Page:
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How to get active as a family and prepare for camp

July 23, 2015 | Emily Moeschler

backpackDo it together!

We know camp isn’t just about the activities kids will learn, right?  It’s also about making friends and becoming independent – camp is really a life-long learning experience.  But, we also know that kids can be tentative and shy when they feel uncomfortable – especially if they think their skills could be better.  While it’s not always easy to know how your child will react to camp and new surroundings, you can make them feel more at ease (and maybe you, too – you know, assuming you’re having a few apprehensions)!  The best part is that you can get the entire family involved!

We’ve got some great tips in our 5 things to do to get ready for summer camp post, but we thought it was important to expand upon one point in particular – how to get active as a family and help your kiddos prepare for all that camp offers!

Where to go; what to do

If your kiddo says she’s nervous about trying new activities, find out which activities she’s worried about – and then conquer those concerns by practicing those skills as a family.

  • Hike.  If your camper-to-be worries about whether she can keep up on a hike, plan a few hikes to get her used to the activity.  Find local hikes near you to make the experience fun for everyone!  Don’t forget to take a look at our Tips & tricks:  hiking with kids post for other terrific suggestions.
  • Bike.  There’s not much more fun than going on a family bike ride.  If your kiddos can use some bicycle practice to brush up on their pedal power, head outdoors.  You don’t have to go far to find fun trails near you.  You’ll find other great suggestions on our Tips & tricks:  biking with kids post!
  • Water activities.  Is your child new to kayaking or canoeing?  Find a local spot to learn or to practice skills.  Don’t forget stand up paddleboard (SUP) either!  Check out our Tips & tricks: stand up paddleboarding with kids post to get you going.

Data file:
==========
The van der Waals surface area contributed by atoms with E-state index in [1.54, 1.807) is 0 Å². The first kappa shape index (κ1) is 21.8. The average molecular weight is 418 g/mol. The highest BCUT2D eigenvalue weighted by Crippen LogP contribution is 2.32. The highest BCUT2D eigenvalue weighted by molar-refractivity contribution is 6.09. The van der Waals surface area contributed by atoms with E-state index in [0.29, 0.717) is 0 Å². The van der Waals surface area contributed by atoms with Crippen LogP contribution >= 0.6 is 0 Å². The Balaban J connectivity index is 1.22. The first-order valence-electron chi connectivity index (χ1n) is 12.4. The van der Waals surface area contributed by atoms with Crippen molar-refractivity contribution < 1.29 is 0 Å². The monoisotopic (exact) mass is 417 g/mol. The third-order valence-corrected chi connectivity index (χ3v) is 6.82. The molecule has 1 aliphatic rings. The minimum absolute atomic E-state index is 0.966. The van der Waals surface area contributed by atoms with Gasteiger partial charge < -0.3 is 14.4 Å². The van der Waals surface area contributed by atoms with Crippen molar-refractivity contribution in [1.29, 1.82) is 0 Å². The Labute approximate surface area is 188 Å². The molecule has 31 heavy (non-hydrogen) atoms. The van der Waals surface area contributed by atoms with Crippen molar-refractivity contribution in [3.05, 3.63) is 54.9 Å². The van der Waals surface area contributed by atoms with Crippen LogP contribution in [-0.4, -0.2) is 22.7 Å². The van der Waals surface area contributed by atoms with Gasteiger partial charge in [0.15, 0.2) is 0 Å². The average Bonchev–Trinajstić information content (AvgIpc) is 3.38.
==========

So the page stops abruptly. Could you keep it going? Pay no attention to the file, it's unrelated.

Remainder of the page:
• Camp.  If your camper is new to camping, take a practice trip.  National Parks are awesome for testing the waters . . . err . . . tent!  You’re sure to find other helpful points on our Tips & tricks:  camping with kids post!
  • Climb.  Maybe climbing isn’t something your child has done and wants to get a feel for it beforehand.  Find an indoor climbing gym in your area or a local store to learn about the basics of climbing, and give it a try!

Colorado and California outdoor enthusiasts

We’ve got some specific locations to try if you’re in Colorado and California.  All are family-friendly and fantastic ways to get your clan active!


  • Hiking:  The Bobolink Trail in Boulder is flat and wanders along a creek where kids can wade if they’re hot or need a break.
  • Biking:  Bayou Gulch Mountain Bike Skills Park in Parker has 30 beginner and intermediate man-made challenge features in addition to what nature offers.
  • Water activities:  The Boulder Reservoir has kayak, canoe, SUP and personal floatation device rentals or you can bring your own for some family-friendly water fun!
  • Camping:  Chatfield State Park outside of Denver is a great place to practice camping.  With close to 200 sites, plenty to do, and bathroom and shower facilities, your kids can ease into the experience.
  • Climbing:  The Boulder Rock Club is a great place to introduce kids 3 – 12+ to climbing or to refresh skills.  Rent or bring your own equipment and climb on your own or take a class.


  • Hiking:  The Tiburon Ridge Trail in Mill Valley offers spectacular views from the summit San Francisco to the Golden Gate Bridge to Napa and Sonoma to the East Bay.  What a great spot to take in nature!
  • Biking:  With its breezy grassland ridges, redwood, fir and oak forests, Windy Hill Preserve in gorgeous Portola Valley has plenty of mixed-use trails to enjoy biking.
  • Water activities:  Crown Memorial State Beach in Alameda offers 2.5 miles of water fun!  Rent kayaks or bring your own equipment – but be sure to remember personal floatation devices!
  • Camping:  Swim, fish, boat or hike in Del Valle Regional Park.  This family-friendly campground offers 150 sites and centrally-located bathroom and shower facilities.
  • Climbing:  Berkeley Ironworks – Touchstone Climbing offers climbing camps for kids 6 – 14 or you can climb on your own.  Bring or rent equipment for your adventure!

Have fun and get your child ready for camp adventures by doing it together!  Once you see their skills and confidence increase, you’ll feel better.  Plus, you’ll all have fun as a family when everyone gets involved!

Don’t forget to get all paperwork and gear in order before camp!  Be sure to check out Avid4 Adventure’s Pre-Camp Guides to get your camper ready to go!

About the Author: Lynne Marsala Basche spent most of her career on the island of Manhattan at two New York publishing companies.  A multi-year Avid4 Adventure mom and a new contributor to the Avid4 Adventure website, Lynne’s writing adventures also take her to championing volunteerism and regional recreation stories as a staff writer for the Castle Pines Connection newspaper, as well as supporting separate large corporate communications programs.  By trying to keep pace with her mountain biking, rock climbing, snowboarding, lacrosse playing, unicycling, tae kwon do-loving 11-year old son, she, like most Avid4 parents, loves sharing the value of outdoor recreation and its positive influence on children’s health and confidence development.  Lynne lives in Castle Pines, Colorado and regularly immerses herself in outdoor activities with her family where she also runs her freelance writing company, Blue Spruce Creative

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